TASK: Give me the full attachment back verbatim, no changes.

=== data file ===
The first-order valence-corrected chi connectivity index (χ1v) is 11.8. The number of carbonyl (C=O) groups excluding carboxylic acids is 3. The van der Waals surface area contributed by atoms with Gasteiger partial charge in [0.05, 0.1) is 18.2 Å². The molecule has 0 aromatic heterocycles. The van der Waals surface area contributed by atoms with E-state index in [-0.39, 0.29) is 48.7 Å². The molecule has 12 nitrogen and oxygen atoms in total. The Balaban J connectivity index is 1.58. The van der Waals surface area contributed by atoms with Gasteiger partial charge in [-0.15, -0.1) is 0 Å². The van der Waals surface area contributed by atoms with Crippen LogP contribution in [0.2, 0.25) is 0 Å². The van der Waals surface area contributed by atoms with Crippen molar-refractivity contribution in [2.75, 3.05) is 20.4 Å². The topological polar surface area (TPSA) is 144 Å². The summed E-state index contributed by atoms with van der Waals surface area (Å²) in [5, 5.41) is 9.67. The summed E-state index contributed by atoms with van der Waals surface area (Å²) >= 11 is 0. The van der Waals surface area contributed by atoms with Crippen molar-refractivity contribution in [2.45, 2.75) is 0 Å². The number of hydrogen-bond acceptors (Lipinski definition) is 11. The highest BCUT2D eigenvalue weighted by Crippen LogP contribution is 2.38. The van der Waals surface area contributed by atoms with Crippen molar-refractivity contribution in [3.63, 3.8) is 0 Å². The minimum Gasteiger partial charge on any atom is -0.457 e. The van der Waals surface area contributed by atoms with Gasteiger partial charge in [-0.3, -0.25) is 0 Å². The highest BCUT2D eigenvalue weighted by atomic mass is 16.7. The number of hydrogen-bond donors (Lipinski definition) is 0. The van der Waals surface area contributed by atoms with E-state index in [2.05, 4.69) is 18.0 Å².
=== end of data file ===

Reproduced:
The first-order valence-corrected chi connectivity index (χ1v) is 11.8. The number of carbonyl (C=O) groups excluding carboxylic acids is 3. The van der Waals surface area contributed by atoms with Gasteiger partial charge in [0.05, 0.1) is 18.2 Å². The molecule has 0 aromatic heterocycles. The van der Waals surface area contributed by atoms with E-state index in [-0.39, 0.29) is 48.7 Å². The molecule has 12 nitrogen and oxygen atoms in total. The Balaban J connectivity index is 1.58. The van der Waals surface area contributed by atoms with Gasteiger partial charge in [-0.15, -0.1) is 0 Å². The van der Waals surface area contributed by atoms with Crippen LogP contribution in [0.2, 0.25) is 0 Å². The van der Waals surface area contributed by atoms with Crippen molar-refractivity contribution in [2.75, 3.05) is 20.4 Å². The topological polar surface area (TPSA) is 144 Å². The summed E-state index contributed by atoms with van der Waals surface area (Å²) in [5, 5.41) is 9.67. The summed E-state index contributed by atoms with van der Waals surface area (Å²) >= 11 is 0. The van der Waals surface area contributed by atoms with Crippen molar-refractivity contribution in [2.45, 2.75) is 0 Å². The number of hydrogen-bond acceptors (Lipinski definition) is 11. The highest BCUT2D eigenvalue weighted by Crippen LogP contribution is 2.38. The van der Waals surface area contributed by atoms with Crippen molar-refractivity contribution in [3.63, 3.8) is 0 Å². The minimum Gasteiger partial charge on any atom is -0.457 e. The van der Waals surface area contributed by atoms with Gasteiger partial charge in [-0.3, -0.25) is 0 Å². The highest BCUT2D eigenvalue weighted by atomic mass is 16.7. The number of hydrogen-bond donors (Lipinski definition) is 0. The van der Waals surface area contributed by atoms with E-state index in [2.05, 4.69) is 18.0 Å².